In addition to the increased input voltage range for the new A-Star Prime LV, the new regulator also provides more current. The graph below shows the current available on the new LV (ac03e) in blue compared to the old LV (ac03b) in purple. It is important to note that to use the full current available on the new A-Star Prime LV, you must connect to the VREG pin on the board and not the 5V ouput pin. The 5V output pin is limited to about 1.9 A because of the TPS2113A power multiplexer that makes up the board’s power selection circuit (a feature that sets the A-Star Primes apart from competing products). The power multiplexer decides whether the board’s 5 V supply is sourced from USB or an external supply via the regulator, allowing both sources to be connected at the same time and enabling the A-Star to safely and seamlessly transition between them. The multiplexer is configured to select external power unless the regulator output falls below about 4.5 V. If this happens, it will select the higher of the two sources, which will typically be the USB 5 V bus voltage if the A-Star is connected to USB. More information about the multiplexer can be found in this section of the A-Star 32U4 user’s guide under the Power heading.

Typical maximum output current of the 5 V regulators on the A-Star 32U4 Primes.

Power multiplexing circuit for the A-Star Prime LV.

The original version of the A-Star Prime LV, which operates from 2.7 V to 11.8 V, is now on clearance for 40% off! If you don’t need the increased output current and wider voltage range the new board offers, the previous version is still a great programmable controller to consider. Both the new and original A-Star Prime LVs come in multiple configurations. The complete selection of both versions can be found in the related products list below.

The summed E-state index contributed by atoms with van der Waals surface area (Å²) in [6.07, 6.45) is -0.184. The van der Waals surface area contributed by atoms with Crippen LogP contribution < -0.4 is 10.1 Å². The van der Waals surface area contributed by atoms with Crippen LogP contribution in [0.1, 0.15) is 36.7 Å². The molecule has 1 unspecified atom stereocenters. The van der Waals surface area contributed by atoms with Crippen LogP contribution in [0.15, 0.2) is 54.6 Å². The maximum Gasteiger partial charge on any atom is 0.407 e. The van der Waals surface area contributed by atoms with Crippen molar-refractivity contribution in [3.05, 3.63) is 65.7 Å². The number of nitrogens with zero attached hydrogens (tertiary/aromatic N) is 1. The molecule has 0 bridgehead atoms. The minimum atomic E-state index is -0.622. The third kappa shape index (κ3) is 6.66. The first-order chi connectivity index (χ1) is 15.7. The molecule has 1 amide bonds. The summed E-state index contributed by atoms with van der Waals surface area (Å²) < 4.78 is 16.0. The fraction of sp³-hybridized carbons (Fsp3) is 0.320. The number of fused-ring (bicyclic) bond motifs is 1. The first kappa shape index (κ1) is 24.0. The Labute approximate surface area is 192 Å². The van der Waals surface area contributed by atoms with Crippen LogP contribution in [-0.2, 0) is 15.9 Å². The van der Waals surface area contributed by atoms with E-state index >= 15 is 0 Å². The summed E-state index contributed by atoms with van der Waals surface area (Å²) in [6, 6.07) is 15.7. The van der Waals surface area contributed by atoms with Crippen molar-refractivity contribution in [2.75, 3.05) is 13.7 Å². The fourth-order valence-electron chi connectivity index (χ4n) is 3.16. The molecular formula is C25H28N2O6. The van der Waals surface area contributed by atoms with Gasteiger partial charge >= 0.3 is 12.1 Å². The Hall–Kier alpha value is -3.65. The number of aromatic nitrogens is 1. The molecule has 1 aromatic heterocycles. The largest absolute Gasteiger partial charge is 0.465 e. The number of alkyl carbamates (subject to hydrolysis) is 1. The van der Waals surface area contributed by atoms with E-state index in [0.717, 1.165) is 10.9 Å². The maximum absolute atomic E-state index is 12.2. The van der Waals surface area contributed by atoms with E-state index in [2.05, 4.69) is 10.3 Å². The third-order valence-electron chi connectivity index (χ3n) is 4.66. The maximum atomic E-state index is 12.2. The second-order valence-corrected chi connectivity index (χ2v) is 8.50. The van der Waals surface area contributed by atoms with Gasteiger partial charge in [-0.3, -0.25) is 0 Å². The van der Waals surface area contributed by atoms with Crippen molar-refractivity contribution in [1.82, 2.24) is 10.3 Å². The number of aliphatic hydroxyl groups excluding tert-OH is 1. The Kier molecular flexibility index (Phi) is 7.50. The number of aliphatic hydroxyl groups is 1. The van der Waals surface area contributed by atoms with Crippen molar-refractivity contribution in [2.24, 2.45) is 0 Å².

Video of Caesar, the first-place rover of the 2019 Indian Rover Challenge

Posted by Jon on 8 March 2019


The first-place winner of the 2019 Indian Rover Challenge, Team Anveshak from IIT Madras, sent us a link that shows their rover in action! The video is their submission to the 2019 University Rover Challenge (URC) System Acceptance Review (SAR), which is a major qualification round for participating in the URC finals. Good luck with SAR qualifications, Team Anveshak!

We first blogged about Team Anveshak’s rover back in January. For more information on the rover and the competition, including pictures, check out that post!

New Products

Free Circuit Cellar magazine October 2019
47:1 Metal Gearmotor 25Dx67L mm HP 6V with 48 CPR Encoder
ACHS-7125 Current Sensor Carrier -50A to +50A
Tic 36v4 USB Multi-Interface High-Power Stepper Motor Controller
TB67S128FTG Stepper Motor Driver Carrier
Tic 36v4 USB Multi-Interface High-Power Stepper Motor Controller (Connectors Soldered)
Free Circuit Cellar magazine September 2019
9.7:1 Metal Gearmotor 25Dx63L mm HP 6V with 48 CPR Encoder
ACHS-7124 Current Sensor Carrier -40A to +40A
99:1 Metal Gearmotor 25Dx69L mm HP 6V with 48 CPR Encoder